What is Asthma?
Asthma is a condition that affects the airways – the small tubes that carry air in and out of the lungs. The airways become over-sensitive, which means that they react to things that would normally not cause a problem, such as cold air or dust. This reaction means that muscles around the wall of the airway tighten up, making it narrow and difficult for the air to flow in and out.
What causes Asthma?
We still don’t know exactly what causes asthma, but what we do know is that:
- Anyone can develop asthma. It is particularly common in Ireland, where over 470,000 adults and children have the condition.
- It can start at any time of life, although it most often begins in childhood.
- Sometimes it affects several family members e.g. if you have parents or brothers and sisters with asthma or allergies such as eczema or hay fever, you are more likely to have it yourself.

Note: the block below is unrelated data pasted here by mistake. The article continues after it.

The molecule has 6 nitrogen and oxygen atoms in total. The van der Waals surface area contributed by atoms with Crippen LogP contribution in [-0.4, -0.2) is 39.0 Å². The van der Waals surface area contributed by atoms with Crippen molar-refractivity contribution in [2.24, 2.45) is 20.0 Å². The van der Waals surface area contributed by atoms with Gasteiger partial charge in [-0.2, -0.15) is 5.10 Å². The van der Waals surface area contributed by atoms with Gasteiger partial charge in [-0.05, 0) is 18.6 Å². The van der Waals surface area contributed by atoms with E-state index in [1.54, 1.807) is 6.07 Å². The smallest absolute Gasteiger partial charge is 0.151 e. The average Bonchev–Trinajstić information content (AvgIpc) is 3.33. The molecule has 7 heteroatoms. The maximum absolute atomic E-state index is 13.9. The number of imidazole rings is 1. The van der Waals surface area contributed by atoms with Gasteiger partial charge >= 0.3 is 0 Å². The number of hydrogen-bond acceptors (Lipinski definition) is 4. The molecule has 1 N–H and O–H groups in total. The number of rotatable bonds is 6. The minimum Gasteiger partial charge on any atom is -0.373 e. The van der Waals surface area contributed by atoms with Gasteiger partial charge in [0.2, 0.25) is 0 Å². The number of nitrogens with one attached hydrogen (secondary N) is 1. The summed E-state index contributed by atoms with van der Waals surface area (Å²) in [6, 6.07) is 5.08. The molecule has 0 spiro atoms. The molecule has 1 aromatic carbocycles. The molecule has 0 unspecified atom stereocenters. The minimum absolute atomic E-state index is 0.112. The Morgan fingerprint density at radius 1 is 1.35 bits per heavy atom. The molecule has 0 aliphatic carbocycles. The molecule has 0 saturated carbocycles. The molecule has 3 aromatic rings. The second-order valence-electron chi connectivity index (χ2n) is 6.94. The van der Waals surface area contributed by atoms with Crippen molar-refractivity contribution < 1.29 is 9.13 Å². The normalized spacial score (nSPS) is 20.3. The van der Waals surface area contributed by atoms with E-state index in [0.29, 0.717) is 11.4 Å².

- Conditions like hay-fever, eczema, or hives, which are usually the result of allergy, may occur along with asthma.
- Adult onset asthma may develop after a respiratory tract infection.
- Many aspects of modern lifestyles such as changes in housing, diet and a more sterile home environment may have contributed to the rise in asthma over the last few decades.
How asthma is treated
While there is no cure for asthma, there are a number of treatments that can help control the condition.
Treatment is based on two important goals, which are:
- relieving symptoms
- preventing future symptoms and attacks
For most people, this will involve the occasional – or, more commonly, daily – use of medications, usually taken using an inhaler. However, identifying and avoiding possible triggers is also important.
You should have a personal asthma action plan agreed with your doctor or nurse that includes information about the medicines you need to take, how to recognise when your symptoms are getting worse, and what steps to take when they do so.
- Whether there’s a family history of asthma;
- The pattern of the symptoms;
- A physical chest examination;
- Peak flow/lung function test (child must be over 5 years old);
- A trial of asthma treatment.
For more information… pop into Brookes Pharmacy, Call us on 023-8841136, visit the Asthma Society of Ireland or contact your local GP.